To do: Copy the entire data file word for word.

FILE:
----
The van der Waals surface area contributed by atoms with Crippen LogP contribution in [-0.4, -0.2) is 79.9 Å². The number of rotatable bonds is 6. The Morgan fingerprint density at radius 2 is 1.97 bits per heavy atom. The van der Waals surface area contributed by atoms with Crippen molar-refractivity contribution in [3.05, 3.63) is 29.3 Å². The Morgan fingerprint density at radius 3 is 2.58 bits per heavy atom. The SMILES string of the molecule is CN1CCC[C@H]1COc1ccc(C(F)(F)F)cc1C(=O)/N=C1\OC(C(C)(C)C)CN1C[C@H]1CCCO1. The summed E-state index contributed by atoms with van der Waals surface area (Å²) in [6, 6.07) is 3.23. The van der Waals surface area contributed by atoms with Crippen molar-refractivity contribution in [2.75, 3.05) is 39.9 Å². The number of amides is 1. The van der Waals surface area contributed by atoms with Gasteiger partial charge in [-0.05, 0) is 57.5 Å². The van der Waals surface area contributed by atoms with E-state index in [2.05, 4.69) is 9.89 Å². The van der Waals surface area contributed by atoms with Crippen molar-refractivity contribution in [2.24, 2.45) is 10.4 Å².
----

The van der Waals surface area contributed by atoms with Crippen LogP contribution in [-0.4, -0.2) is 79.9 Å². The number of rotatable bonds is 6. The Morgan fingerprint density at radius 2 is 1.97 bits per heavy atom. The van der Waals surface area contributed by atoms with Crippen molar-refractivity contribution in [3.05, 3.63) is 29.3 Å². The Morgan fingerprint density at radius 3 is 2.58 bits per heavy atom. The SMILES string of the molecule is CN1CCC[C@H]1COc1ccc(C(F)(F)F)cc1C(=O)/N=C1\OC(C(C)(C)C)CN1C[C@H]1CCCO1. The summed E-state index contributed by atoms with van der Waals surface area (Å²) in [6, 6.07) is 3.23. The van der Waals surface area contributed by atoms with Crippen molar-refractivity contribution in [2.75, 3.05) is 39.9 Å². The number of amides is 1. The van der Waals surface area contributed by atoms with Gasteiger partial charge in [-0.05, 0) is 57.5 Å². The van der Waals surface area contributed by atoms with E-state index in [2.05, 4.69) is 9.89 Å². The van der Waals surface area contributed by atoms with Crippen molar-refractivity contribution in [2.24, 2.45) is 10.4 Å².